Using Estimote Monitoring for Improved Presence Detection

Feb 27, 2018 5 min readOverflow

Ever since iBeacons were introduced by Apple in 2013, I’ve been interested in using them in an app. So much so, I ordered some of the very first beacons in the form of an Estimote developer kit. I got them in hand and unfortunately didn’t come up with a project to use them on.

However, recently I’ve been working on a side project that would benefit from the enter/exit features of beacons and geofences.

Playpal and Beacons

PlayPal is an app to help dog owners coordinate play dates for their furry family members. It was built by a couple of my neighbors who used to dog sit and have since adopted a friendly puppy named Spock. Right now, the app is focused on San Francisco but anyone is free to try it out wherever they are!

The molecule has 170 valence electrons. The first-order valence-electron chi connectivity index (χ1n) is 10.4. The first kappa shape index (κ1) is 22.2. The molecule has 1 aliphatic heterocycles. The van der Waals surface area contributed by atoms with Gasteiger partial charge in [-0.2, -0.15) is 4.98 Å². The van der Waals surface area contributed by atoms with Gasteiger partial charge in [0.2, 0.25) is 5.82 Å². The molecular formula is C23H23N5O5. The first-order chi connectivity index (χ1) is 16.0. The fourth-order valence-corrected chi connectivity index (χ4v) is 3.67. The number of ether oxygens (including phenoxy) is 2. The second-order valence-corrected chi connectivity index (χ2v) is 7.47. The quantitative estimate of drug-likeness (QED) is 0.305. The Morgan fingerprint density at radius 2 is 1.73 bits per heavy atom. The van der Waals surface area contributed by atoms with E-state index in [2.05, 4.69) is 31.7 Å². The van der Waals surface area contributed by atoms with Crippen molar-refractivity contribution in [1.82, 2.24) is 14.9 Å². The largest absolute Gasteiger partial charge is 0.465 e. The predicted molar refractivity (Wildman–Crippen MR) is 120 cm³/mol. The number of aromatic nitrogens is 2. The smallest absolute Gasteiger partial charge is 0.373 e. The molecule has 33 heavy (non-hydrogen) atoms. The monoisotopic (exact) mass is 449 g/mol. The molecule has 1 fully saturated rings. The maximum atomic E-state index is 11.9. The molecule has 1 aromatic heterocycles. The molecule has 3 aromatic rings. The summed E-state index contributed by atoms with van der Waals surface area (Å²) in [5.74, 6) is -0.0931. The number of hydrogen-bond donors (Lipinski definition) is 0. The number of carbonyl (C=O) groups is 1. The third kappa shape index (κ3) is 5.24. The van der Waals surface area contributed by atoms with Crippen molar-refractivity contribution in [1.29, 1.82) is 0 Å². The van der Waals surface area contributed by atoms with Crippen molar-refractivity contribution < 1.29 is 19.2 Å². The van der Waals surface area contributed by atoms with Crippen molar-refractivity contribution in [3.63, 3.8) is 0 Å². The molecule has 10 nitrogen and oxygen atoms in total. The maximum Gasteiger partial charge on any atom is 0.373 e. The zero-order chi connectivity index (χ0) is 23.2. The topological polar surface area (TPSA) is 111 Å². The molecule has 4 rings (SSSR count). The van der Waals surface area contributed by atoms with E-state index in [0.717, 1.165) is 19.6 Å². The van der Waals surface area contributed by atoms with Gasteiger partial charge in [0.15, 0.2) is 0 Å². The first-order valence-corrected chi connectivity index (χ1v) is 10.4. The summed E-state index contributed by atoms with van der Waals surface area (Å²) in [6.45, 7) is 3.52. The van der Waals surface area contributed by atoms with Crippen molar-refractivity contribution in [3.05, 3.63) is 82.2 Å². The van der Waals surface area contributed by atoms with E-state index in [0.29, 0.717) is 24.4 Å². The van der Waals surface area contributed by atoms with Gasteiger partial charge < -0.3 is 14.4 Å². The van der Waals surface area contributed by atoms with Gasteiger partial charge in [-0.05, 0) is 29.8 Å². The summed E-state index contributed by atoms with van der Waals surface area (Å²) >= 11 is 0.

I rebuilt the app from scratch as well as moved the backend to Firebase to iron out some early performance issues. Since then, adoption of the app has been pretty steady in our apartments community and we’ve started exploring additional features as well as an Android app which is highly requested.

The app relies on users adding their pup to a timeslot within the app, but we wanted the app to automatically add you if you entered the dog park without previously joining a slot. This is what we wanted to do with Geofences and/or Beacons. In the future, we’ll likely make use of both as we don’t plan on setting up a beacon in every park. But, for now, we’ve been trialing beacons.

Beacon support is fairly easy to add to an app but it can become challenging when you have quite a few locations you want to monitor.

On iOS the number of beacons & geofences you can monitor is limited to 20. On Android, you can monitor 100 geofences and unlimited beacons even at the cost of app performance. Apps that incorporate beacons and geofences usually get around these limits by selectively tracking for beacons and geofences near the users current location. Doing this, you could dynamically juggle which beacons and geofence are currently being monitored.